The Guardian reveals Facebook’s manuals for moderators
“The tech industry is in the middle of a massive, uncontrolled social experiment. Having made commercial mass surveillance the economic foundation of our industry, we are now learning how indiscriminate collections of personal data, and the machine learning algorithms they fuel, can be put to effective political use. Unfortunately, these experiments are being run in production. Our centralized technologies could help authoritarians more than they help democracy, and the very power of the tools we’ve built for persuasion makes it difficult for us to undo the damage done. What can concerned people in the tech industry do to seize a dwindling window of opportunity, and create a less monstrous online world?”
Leaked 2017 document reveals FB Australia’s intent to exploit teens’ words, images.
The recent election, which took place beneath a cloud of fake news, revealed that Americans cloister in like-minded online communities. Since then, it’s become increasingly fashionable to complain about the polarizing power of the Internet. Everyone from Katy Perry to Barack Obama to the Pope has lamented the social-media echo chamber and its corrosive effects on society.
If the Internet is truly tearing the nation apart, though, it’s hard to see that in the data. Plugged-in millennials aren’t the ones who seem to be getting more polarized, according to a new Stanford study. In fact, it’s the opposite: Over the past 20 years, political acrimony spiked among older Americans — the same people who are least likely to use the Internet.
Daags na Trumps overwinning bij de Amerikaanse verkiezingen, wezen journalisten en masse één boosdoener aan: Facebook. De social media-site was de voornaamste nieuwsbron voor veel Amerikanen, maar het systeem erachter zou mensen eenzijdig nieuws hebben voorgeschoteld.Nu is er een tool waarmee we kunnen checken of dat in Nederland ook gebeurt: fb.tr.ex.
Trump’s presidential election victory is the most successful digital voter suppression operation in American history. The secret weapons in Trump’s digital arsenal were Project Alamo, his database of 220 million people in the United States, and the Facebook Advertising Platform. By leveraging Facebook’s sophisticated advertising tools, including Facebook Dark Posts, Facebook Audience-Targeting, and Facebook Custom Audiences from Customer Lists, the Trump campaign was able to secretly target Hillary Clinton’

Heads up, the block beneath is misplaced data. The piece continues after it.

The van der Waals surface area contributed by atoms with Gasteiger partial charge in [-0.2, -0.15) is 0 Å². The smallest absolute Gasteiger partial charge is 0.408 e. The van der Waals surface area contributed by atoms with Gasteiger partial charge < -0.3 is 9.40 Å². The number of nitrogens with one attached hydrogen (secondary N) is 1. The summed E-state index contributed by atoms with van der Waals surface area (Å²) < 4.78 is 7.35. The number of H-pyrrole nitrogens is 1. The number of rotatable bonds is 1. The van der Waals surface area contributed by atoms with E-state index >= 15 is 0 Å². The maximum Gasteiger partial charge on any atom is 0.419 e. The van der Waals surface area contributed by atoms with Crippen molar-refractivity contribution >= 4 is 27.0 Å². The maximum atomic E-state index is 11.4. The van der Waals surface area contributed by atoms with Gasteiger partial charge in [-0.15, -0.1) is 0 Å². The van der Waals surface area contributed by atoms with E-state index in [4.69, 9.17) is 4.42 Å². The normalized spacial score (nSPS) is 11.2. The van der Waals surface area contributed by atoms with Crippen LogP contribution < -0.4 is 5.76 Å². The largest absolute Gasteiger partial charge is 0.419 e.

Research shows the lack of diverse political views on your Facebook feed is more down to self-censorship than any algorithm.
See Liberal Facebook and Conservative Facebook, Side by Side
Source: Blue Feed, Red Feed
Facebook must create institutionalized pathways for journalists and policymakers to help shape any further changes to the algorithm. First steps could include more transparency about the business model driving these changes, incorporating opportunities for comment from members of civil society and the news industry, and creating an internal team dedicated to media ethics concerns, with an explicit mission statement driven by values rather than increasing clicks and views.
The debate over who, in the media and in the IT scene, is responsible for Trump’s victory is just starting. I have been claiming for a long time that the issue is not an algorithmic one. The “algorithmic” candidate was Hillary Clinton: she embraced the big data targeting approach that helped Obama’s victory in 2012, and it seems that her campaign was coordinated by a data processing system called Ada. On the contrary, the secret of the Talking Combover’s victorious campaign is the exploitation of crowds of “click workers”, most of them located on the other side of the globe. If Hillary Clinton spent $ 450 millions, by comparison Trump spent less (about half of her budget), by under-paying subcontractors recruited on micro-work platforms. An army of digital pieceworkers living in developing countries Maybe you have read the bitter-sweet news about a Singapore teenager who helped create a Prezi presentation for Trump. She was recruited on Fiverr, a platform where, for a few bucks, you